As a part of GDPR, service providers may need to establish data protection agreements or DPAs with their customers. However, such agreements may only apply to regulated GDPR data, such as customer PII, while doing almost nothing for an organization’s trade secrets or intellectual property. Additionally, DPAs are often used by service providers to mitigate their legal risk in relation to data. However, customer organizations need to make sure that security measures are in place that focus on mitigating their data risk, not just the legal and regulatory risk of the provider. Also, it is often difficult for a SaaS customer to audit or verify that their provider is adhering to the DPA. SaaS vendors and their customers may want to work together to establish reporting tools that can document the efforts related to the DPA on an ongoing basis.
Making data security a cloud differentiator
Enterprises may not have direct control over the insiders at their service providers, but that does not mean that they are powerless to protect their data. As customers, enterprises are in a position to drive their service providers to implement strong data security controls that are appropriate for the type of data being stored in the cloud service.
Cybersecurity is already a priority for almost every enterprise SaaS and cloud vendor, and many treat security as a key differentiator. However, many of these security efforts focus on external threats, while risks from insiders remain a comparative blind spot. Many such services will be eager to bolster their insider threat protection and data security if they know it is a priority for their customers.
However, as with all security topics, the details are important. It isn’t enough for providers to throw out general security platitudes about adhering to security best practices. Most service providers will likely have user-based access controls to ensure only a limited number of users are allowed to access data. However, enterprises should also require verifiable policies and controls that follow their specific data and assets. While the details will naturally vary from provider to provider, we have included a few common considerations to help security leaders drive constructive discussions with their cloud providers:
1. Are data controls appropriate for the data being protected? Traditional data security tools such as DLP products are often limited to controlling highly structured data such as databases of user information.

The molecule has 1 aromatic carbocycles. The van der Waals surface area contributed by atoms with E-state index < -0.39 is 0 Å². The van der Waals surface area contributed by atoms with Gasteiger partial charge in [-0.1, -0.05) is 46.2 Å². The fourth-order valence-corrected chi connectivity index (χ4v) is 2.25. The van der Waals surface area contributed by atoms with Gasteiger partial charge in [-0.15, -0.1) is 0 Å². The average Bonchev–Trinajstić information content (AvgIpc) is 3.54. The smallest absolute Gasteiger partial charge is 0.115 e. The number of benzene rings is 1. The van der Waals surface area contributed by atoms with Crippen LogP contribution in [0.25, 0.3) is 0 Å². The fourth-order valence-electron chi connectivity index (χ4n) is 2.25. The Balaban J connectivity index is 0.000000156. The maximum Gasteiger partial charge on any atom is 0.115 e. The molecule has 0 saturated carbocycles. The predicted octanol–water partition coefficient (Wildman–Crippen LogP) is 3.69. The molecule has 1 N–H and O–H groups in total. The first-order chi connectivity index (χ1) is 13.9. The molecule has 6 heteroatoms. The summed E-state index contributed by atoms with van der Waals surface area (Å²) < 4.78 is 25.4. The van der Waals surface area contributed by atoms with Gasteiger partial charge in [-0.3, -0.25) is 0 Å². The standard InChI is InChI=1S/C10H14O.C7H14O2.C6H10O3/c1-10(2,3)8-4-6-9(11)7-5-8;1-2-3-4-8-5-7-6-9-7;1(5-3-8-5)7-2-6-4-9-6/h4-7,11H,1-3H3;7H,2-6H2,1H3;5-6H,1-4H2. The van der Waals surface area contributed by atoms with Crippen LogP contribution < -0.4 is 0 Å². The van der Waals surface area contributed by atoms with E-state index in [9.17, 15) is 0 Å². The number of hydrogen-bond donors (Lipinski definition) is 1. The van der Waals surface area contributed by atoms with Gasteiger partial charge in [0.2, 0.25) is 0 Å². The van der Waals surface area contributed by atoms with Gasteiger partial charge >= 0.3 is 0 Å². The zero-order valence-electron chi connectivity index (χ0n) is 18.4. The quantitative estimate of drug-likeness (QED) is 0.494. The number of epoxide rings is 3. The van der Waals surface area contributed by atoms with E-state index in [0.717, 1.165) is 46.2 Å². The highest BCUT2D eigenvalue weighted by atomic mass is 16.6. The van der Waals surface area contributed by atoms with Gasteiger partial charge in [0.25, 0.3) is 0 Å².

However, SaaS and cloud vendors are increasingly in possession of a wide variety of data types such as financial data, intellectual property, source code, design documents, and project plans, just to name a few. Any of this data could have value to a malicious insider, and service providers need to ensure that controls are available to accurately track and control the usage of any sensitive customer data regardless of type. For example, a vendor may need to export data to run reports or perform troubleshooting, and this could include many different types of content or file formats. Providers need to be able to control and subsequently track what happens to all types of content or files that are used.
2. Can the solution detect and block risky data usage? A service provider’s staff naturally may need to access enterprise data in order to do their job. However, security controls need to be able to identify and prevent data from being used in risky or unapproved ways. This introduces a critically important point: a user may be allowed to access sensitive data, but controls need to be in place to ensure it isn’t misused after it has been accessed.
For example, an administrator may need to be able to access a customer’s design files to troubleshoot a problem. However, security controls need to remember that those files are sensitive based on the fact that they came from a customer’s data set. Controls should be in place to ensure that data isn’t forwarded, copied, or shared using any unapproved or risky applications or features. Likewise, security teams need to be able to identify any abnormal access, sharing, or usage that could indicate malicious insider behavior.
3. Can data be tracked and controlled on a per-user or per-customer basis? Many providers simply control access to specific repositories where customer data is held. However, this broad level of visibility may not be able to tell a specific customer if their data is being misused. Particularly when it comes to intellectual property and sensitive data, a service provider may want to consider data protections that can track, enforce, and document the flow and usage of data on a per-customer basis. Once again, this requires a granular and persistent understanding of where data comes from. The SaaS vendor needs to be able to track and document exactly where a specific customer’s data has traveled, not just all customer data.
4. Can the solution provide auditing and reporting covering all the capabilities listed above? Ultimately cloud customers will want to be able to verify that their provider is living up to their security responsibilities. As a result, security tools should make it easy for providers to audit risks to their data and validate that controls were properly applied.
Naturally, this is not an exhaustive list that service providers and their customers will want to consider when it comes to their data security in the cloud. However, it provides a good start that can help cloud vendors and customers work together on a security strategy that keeps data in the cloud protected from all manner of risks, including those caused by malicious or accidental actions. To learn more about how Cyberhaven can protect your data across the enterprise and cloud, contact our team.